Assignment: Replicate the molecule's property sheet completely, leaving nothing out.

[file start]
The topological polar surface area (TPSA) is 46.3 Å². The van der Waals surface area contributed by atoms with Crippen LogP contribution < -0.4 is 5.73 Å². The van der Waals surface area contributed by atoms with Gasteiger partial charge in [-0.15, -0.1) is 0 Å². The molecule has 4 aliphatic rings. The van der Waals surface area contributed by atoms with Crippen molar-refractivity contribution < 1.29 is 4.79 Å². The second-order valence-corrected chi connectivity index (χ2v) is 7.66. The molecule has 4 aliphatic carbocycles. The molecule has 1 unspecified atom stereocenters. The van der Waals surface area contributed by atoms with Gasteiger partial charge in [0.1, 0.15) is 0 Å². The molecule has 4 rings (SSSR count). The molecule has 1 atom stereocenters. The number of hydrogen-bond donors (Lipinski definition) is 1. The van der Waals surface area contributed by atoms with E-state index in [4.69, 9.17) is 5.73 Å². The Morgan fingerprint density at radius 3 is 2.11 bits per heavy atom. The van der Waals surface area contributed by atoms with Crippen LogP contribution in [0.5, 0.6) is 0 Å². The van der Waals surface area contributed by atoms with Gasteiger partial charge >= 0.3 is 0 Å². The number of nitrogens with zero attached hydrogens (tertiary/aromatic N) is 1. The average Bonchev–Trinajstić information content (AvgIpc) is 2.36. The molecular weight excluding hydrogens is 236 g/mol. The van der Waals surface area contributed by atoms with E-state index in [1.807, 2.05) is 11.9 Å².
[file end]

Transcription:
The topological polar surface area (TPSA) is 46.3 Å². The van der Waals surface area contributed by atoms with Crippen LogP contribution < -0.4 is 5.73 Å². The van der Waals surface area contributed by atoms with Gasteiger partial charge in [-0.15, -0.1) is 0 Å². The molecule has 4 aliphatic rings. The van der Waals surface area contributed by atoms with Crippen molar-refractivity contribution < 1.29 is 4.79 Å². The second-order valence-corrected chi connectivity index (χ2v) is 7.66. The molecule has 4 aliphatic carbocycles. The molecule has 1 unspecified atom stereocenters. The van der Waals surface area contributed by atoms with Gasteiger partial charge in [0.1, 0.15) is 0 Å². The molecule has 4 rings (SSSR count). The molecule has 1 atom stereocenters. The number of hydrogen-bond donors (Lipinski definition) is 1. The van der Waals surface area contributed by atoms with E-state index in [4.69, 9.17) is 5.73 Å². The Morgan fingerprint density at radius 3 is 2.11 bits per heavy atom. The van der Waals surface area contributed by atoms with Crippen LogP contribution in [0.5, 0.6) is 0 Å². The van der Waals surface area contributed by atoms with Gasteiger partial charge >= 0.3 is 0 Å². The number of nitrogens with zero attached hydrogens (tertiary/aromatic N) is 1. The average Bonchev–Trinajstić information content (AvgIpc) is 2.36. The molecular weight excluding hydrogens is 236 g/mol. The van der Waals surface area contributed by atoms with E-state index in [1.807, 2.05) is 11.9 Å².